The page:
What Is SEM?
SEM (Search Engine Marketing) is the process of gaining website traffic by purchasing ads on search engines.
Imagine a world in which an advertiser only pays for advertising that actually works.
A world in which you don’t have to worry about placing a 250×250 ad in a newspaper and hope that it brings some foot traffic into your retail shop and covers your expenses.
A world where people are, in a sense, searching for your advertisements as opposed to avoiding them at all costs.
That’s essentially what pay per click (PPC) advertising is, folks. It got its start back in the year 2000, when Google introduced a self-serving ad platform, AdWords, as a solution for small businesses to advertise effectively online.
The idea was fairly simple, allowing users to bid on specific keywords, and when a Google searcher enters a query containing one of your keywords, your ad would appear.
The results would appear on the side of your normal ‘organic’ search results and the rank would depend on the relevancy of your ad to the query, and how high your bid was. The advertiser would only pay when someone actually clicked on their ad, so they would only pay if the advertisement worked.
In the 12 years since its inception, AdWords has grown into Google’s biggest money maker, and one of the most powerful ad platforms on the planet, spanning just about every country and language you can imagine.
It’s grown from simply text ads, to image ads, video ads, mobile ads, ads with maps, and even ads that initiate a phone call with the click of a button. And much more. For the purpose of this article, though, I’m going to limit the content to the more basic features and how to determine if using PPC advertising is right for you.
NB There are alternatives to Google AdWords, such as Facebook Paid Ads, LinkedIn Direct Ads, StumbleUpon Paid Discovery to name just four. But for the purposes of this and the following three articles in this series, I’ll be looking at AdWords itself, because it’s the biggest.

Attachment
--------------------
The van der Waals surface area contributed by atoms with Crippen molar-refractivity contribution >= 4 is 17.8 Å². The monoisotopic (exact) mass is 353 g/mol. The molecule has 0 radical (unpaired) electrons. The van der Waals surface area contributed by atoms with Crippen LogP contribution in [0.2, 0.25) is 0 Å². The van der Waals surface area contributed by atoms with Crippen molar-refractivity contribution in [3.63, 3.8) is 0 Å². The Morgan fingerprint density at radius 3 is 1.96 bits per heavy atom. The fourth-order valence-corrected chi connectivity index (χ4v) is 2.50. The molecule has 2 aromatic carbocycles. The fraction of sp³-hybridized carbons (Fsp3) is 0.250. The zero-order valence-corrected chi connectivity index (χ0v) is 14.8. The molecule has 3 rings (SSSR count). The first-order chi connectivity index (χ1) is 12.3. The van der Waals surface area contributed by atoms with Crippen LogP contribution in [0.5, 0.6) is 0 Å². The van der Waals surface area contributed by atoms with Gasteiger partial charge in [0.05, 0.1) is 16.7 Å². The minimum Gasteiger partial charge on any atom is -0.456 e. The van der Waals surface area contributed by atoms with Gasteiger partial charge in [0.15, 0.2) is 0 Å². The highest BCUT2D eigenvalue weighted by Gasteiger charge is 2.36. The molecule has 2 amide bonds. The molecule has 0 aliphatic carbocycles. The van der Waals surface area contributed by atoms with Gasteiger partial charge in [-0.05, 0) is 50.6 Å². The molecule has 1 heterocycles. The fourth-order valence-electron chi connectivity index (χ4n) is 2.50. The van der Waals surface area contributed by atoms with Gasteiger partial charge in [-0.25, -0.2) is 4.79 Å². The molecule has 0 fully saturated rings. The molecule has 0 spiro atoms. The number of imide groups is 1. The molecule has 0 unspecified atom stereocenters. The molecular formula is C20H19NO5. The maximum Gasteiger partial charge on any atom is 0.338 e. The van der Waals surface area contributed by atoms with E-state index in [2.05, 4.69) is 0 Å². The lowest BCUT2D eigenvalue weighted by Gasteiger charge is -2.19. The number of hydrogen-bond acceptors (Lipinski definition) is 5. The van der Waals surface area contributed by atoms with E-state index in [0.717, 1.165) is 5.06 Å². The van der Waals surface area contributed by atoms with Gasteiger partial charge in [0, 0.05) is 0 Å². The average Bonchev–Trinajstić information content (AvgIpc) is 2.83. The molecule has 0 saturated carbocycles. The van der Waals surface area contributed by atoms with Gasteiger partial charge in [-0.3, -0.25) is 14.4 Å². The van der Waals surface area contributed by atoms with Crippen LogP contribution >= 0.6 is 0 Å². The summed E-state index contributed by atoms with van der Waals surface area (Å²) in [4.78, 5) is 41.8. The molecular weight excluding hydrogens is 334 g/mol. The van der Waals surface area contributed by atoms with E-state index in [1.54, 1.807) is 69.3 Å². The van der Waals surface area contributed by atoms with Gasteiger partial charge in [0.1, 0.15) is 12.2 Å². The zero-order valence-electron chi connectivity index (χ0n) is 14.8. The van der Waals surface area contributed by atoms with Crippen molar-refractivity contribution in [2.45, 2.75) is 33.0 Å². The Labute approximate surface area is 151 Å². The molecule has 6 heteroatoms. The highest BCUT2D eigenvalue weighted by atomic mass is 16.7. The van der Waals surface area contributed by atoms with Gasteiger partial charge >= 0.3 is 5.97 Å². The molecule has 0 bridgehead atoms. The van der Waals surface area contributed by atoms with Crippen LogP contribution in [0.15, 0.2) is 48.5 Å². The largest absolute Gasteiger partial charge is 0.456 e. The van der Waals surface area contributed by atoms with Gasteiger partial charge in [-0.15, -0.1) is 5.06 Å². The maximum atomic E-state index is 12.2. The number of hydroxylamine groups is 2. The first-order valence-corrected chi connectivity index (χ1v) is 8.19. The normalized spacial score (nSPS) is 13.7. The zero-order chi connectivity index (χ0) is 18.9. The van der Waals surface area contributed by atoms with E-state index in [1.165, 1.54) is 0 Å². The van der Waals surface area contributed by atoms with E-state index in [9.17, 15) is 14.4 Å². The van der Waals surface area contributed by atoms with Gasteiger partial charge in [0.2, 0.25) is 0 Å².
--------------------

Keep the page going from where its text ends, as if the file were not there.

Before going forward, I’d like to explain the terms and acronyms I’ll be using quite frequently from here on in, as to not cause any confusion down the line.
PPC = Pay per click (where the advertiser (you) only pays if a web user clicks on their ad to go to their site).
SEM = Search engine marketing (building and marketing a site with the aim of bettering its position in the search engine results pages).
CPC = Cost per click (the the total cost to the advertiser when an ad is clicked on).
CPA = Cost per acquisition/action (commonly referred to as cost per conversion or sale – the cost to the advertiser per important action completed on your site, eg buying something or signing up to receive newsletter mailings).
ROI = Return on investment (the money an advertiser earns from their ads in comparison to the amount spent on their ads).
SEO = Search engine optimization (the process of improving the visibility of a web page in a search engine’s organic (non-paid) search results.
Who uses PPC?
Before getting into search engine marketing, it’s natural to be curious about whether or not your competitors are using AdWords, how it’s worked for businesses like yours and if anyone is even bothering putting resources into PPC. The answer to “who uses PPC?” is – lots of people are